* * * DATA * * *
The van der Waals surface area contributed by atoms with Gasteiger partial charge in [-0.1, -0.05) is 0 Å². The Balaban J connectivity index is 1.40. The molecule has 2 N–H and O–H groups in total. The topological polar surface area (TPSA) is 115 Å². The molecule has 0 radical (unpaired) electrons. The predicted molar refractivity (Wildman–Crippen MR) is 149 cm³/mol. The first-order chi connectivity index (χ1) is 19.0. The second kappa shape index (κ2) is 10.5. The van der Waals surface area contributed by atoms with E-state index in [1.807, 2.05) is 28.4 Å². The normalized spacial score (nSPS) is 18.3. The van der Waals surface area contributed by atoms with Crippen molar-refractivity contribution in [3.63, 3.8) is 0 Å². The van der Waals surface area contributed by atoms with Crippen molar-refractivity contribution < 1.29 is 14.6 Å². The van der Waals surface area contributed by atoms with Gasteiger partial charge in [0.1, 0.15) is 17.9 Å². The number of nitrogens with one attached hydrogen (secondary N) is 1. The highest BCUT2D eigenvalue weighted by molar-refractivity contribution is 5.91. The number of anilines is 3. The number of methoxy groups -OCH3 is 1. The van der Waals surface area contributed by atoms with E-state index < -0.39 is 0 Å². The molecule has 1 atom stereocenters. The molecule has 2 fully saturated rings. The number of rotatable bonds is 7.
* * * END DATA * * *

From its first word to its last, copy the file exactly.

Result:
The van der Waals surface area contributed by atoms with Gasteiger partial charge in [-0.1, -0.05) is 0 Å². The Balaban J connectivity index is 1.40. The molecule has 2 N–H and O–H groups in total. The topological polar surface area (TPSA) is 115 Å². The molecule has 0 radical (unpaired) electrons. The predicted molar refractivity (Wildman–Crippen MR) is 149 cm³/mol. The first-order chi connectivity index (χ1) is 19.0. The second kappa shape index (κ2) is 10.5. The van der Waals surface area contributed by atoms with E-state index in [1.807, 2.05) is 28.4 Å². The normalized spacial score (nSPS) is 18.3. The van der Waals surface area contributed by atoms with Crippen molar-refractivity contribution in [3.63, 3.8) is 0 Å². The van der Waals surface area contributed by atoms with Crippen molar-refractivity contribution < 1.29 is 14.6 Å². The van der Waals surface area contributed by atoms with Gasteiger partial charge in [0.1, 0.15) is 17.9 Å². The number of nitrogens with one attached hydrogen (secondary N) is 1. The highest BCUT2D eigenvalue weighted by molar-refractivity contribution is 5.91. The number of anilines is 3. The number of methoxy groups -OCH3 is 1. The van der Waals surface area contributed by atoms with E-state index < -0.39 is 0 Å². The molecule has 1 atom stereocenters. The molecule has 2 fully saturated rings. The number of rotatable bonds is 7.